Amendments to the Companies Act are approved by the House.

Amendments to the Companies Act are approved by the House.

The House of Representatives approved the Companies (Amendment) Act, 2021 on Wednesday (October 6), allowing shareholder meetings to be held online or in a hybrid format.

Hon. Audley Shaw, Minister of Industry, Investment, and Commerce, who piloted the legislative measure in the House of Representatives, noted that the Disaster Risk Management Act (DRMA) restrictions prevented many companies from holding annual general meetings within 15 months of their last meeting, as required by Section 126 Subsection 1 of the Companies Act.

Minister of Industry, Investment and Commerce, Hon. Audley Shaw, addressing a recent sitting of the House of Representatives.

As part of COVID-19 preventative efforts, the DRMA Enforcement Measures Order 2021 prohibits public meetings and forces people to keep varying distances apart from one another.

Minister Shaw stated that because many firms had more shareholders than the DRMA allowed to gather, such companies were unable to hold in-person general meetings in accordance with the Act, and that this could result in sanctions being levied.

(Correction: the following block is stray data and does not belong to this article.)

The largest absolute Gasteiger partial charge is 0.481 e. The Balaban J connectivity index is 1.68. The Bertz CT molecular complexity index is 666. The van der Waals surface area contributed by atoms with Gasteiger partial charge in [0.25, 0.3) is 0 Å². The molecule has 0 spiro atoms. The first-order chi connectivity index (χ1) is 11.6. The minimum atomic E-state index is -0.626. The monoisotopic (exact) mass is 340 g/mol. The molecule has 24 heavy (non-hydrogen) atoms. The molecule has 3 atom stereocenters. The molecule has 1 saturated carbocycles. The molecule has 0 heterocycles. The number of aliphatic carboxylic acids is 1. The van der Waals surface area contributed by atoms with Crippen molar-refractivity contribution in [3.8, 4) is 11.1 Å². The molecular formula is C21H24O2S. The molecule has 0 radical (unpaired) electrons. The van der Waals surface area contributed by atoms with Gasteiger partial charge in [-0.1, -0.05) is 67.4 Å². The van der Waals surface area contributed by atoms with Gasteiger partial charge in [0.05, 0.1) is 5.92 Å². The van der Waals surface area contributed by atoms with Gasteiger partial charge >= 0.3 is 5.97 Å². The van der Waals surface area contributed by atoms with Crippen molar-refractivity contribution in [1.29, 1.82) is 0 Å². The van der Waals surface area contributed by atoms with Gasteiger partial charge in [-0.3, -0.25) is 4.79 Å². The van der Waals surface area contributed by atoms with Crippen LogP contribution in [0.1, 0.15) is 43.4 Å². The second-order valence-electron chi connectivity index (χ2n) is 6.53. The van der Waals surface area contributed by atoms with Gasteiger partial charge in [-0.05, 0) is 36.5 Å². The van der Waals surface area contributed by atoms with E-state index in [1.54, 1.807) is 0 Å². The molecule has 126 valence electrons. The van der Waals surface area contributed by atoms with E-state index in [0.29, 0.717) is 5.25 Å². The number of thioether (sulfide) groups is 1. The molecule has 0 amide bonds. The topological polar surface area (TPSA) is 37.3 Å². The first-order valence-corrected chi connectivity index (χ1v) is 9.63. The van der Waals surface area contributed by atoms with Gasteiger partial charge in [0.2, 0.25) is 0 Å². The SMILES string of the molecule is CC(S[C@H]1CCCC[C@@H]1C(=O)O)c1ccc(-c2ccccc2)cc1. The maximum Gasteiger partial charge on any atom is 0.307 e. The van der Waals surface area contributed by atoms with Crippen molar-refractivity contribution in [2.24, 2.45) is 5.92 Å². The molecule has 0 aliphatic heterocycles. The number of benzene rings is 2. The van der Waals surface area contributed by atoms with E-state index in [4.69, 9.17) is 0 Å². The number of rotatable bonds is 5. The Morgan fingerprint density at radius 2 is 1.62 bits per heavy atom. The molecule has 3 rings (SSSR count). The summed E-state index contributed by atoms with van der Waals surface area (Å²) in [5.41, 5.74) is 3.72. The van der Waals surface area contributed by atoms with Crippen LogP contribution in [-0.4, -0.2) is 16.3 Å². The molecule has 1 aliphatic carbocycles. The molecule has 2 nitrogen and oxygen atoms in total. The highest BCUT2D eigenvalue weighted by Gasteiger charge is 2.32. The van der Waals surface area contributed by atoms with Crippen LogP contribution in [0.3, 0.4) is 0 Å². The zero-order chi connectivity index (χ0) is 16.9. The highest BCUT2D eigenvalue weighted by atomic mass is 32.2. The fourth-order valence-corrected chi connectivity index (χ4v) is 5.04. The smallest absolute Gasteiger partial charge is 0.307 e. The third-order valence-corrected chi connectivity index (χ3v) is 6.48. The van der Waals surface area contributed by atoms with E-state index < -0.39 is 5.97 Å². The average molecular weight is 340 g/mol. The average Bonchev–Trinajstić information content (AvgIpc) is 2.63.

“In light of the foregoing, a decision was made to amend the Companies Act in order to strengthen the existing legislation to provide for the holding of any general meeting, such as an annual general meeting or an extraordinary general meeting, as a virtual-only meeting completely electronic or a hybrid meeting – a combination of in-person and virtual, where this is not expressly prohibited by the articles of a company,” he said.

According to Mr. Shaw, it also seeks to empower the Registrar of Companies to grant an extension of time for the holding of an annual general meeting on the application of a director of a company or any member entitled to vote at the meeting where an order has been made under the DRMA or a proclamation has been made by the Governor-General declaring a period of public disaster or a period of public emergency under Section 20 of the Jamaican Constitution.

He also stated that it will establish the conditions for hosting hybrid or entirely electronic meetings, ensuring the participation of all members in attendance.

“The primary and overarching purpose of these amendments is to be able to accommodate the difficulties and unprecedented nature of the time that we are operating in, and to allow companies to continue to be able to abide by the rules, allowing them to have completely virtual or hybrid meetings,” Minister Shaw explained.

Phillip Paulwell, Leader of the Opposition Business in the House, backed the amendments, calling them “essential and urgent.”

“In the interim, individual firms with upcoming annual general meetings would have had to approach the Registrar on a case-by-case basis to request exemptions.” “When you have such a large-scale tragedy as we have had during this epidemic, it truly calls for a system to allow for general management of the issue, and the amendment enables for that to happen,” he added.


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